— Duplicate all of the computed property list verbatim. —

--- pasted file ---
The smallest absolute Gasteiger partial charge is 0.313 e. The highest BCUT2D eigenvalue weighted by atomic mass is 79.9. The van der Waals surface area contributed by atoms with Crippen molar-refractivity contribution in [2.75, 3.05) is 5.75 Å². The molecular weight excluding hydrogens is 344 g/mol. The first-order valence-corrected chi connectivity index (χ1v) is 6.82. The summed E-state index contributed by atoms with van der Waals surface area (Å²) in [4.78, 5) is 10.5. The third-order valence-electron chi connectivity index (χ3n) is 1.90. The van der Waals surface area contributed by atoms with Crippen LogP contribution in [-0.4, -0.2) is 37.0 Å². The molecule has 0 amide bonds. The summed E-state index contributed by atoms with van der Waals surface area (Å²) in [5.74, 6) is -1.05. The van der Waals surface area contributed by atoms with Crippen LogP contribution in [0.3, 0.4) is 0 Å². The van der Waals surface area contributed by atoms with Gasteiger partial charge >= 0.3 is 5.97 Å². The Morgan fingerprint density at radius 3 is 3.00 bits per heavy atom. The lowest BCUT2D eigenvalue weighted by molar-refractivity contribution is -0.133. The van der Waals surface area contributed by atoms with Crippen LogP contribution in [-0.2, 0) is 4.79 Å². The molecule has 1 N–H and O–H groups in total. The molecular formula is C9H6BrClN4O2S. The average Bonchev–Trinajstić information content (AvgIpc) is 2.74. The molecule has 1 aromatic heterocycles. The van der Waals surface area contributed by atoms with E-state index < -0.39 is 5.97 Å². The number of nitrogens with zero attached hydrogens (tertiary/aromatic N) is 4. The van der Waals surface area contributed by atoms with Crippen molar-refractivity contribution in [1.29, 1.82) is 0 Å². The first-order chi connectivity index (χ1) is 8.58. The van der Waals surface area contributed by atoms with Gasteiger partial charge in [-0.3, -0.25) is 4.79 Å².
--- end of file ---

The smallest absolute Gasteiger partial charge is 0.313 e. The highest BCUT2D eigenvalue weighted by atomic mass is 79.9. The van der Waals surface area contributed by atoms with Crippen molar-refractivity contribution in [2.75, 3.05) is 5.75 Å². The molecular weight excluding hydrogens is 344 g/mol. The first-order valence-corrected chi connectivity index (χ1v) is 6.82. The summed E-state index contributed by atoms with van der Waals surface area (Å²) in [4.78, 5) is 10.5. The third-order valence-electron chi connectivity index (χ3n) is 1.90. The van der Waals surface area contributed by atoms with Crippen LogP contribution in [-0.4, -0.2) is 37.0 Å². The molecule has 0 amide bonds. The summed E-state index contributed by atoms with van der Waals surface area (Å²) in [5.74, 6) is -1.05. The van der Waals surface area contributed by atoms with Crippen LogP contribution in [0.3, 0.4) is 0 Å². The van der Waals surface area contributed by atoms with Gasteiger partial charge >= 0.3 is 5.97 Å². The Morgan fingerprint density at radius 3 is 3.00 bits per heavy atom. The lowest BCUT2D eigenvalue weighted by molar-refractivity contribution is -0.133. The van der Waals surface area contributed by atoms with Crippen LogP contribution in [-0.2, 0) is 4.79 Å². The molecule has 1 N–H and O–H groups in total. The molecular formula is C9H6BrClN4O2S. The average Bonchev–Trinajstić information content (AvgIpc) is 2.74. The molecule has 1 aromatic heterocycles. The van der Waals surface area contributed by atoms with E-state index < -0.39 is 5.97 Å². The number of nitrogens with zero attached hydrogens (tertiary/aromatic N) is 4. The van der Waals surface area contributed by atoms with Crippen molar-refractivity contribution in [1.29, 1.82) is 0 Å². The first-order chi connectivity index (χ1) is 8.58. The van der Waals surface area contributed by atoms with Gasteiger partial charge in [-0.3, -0.25) is 4.79 Å².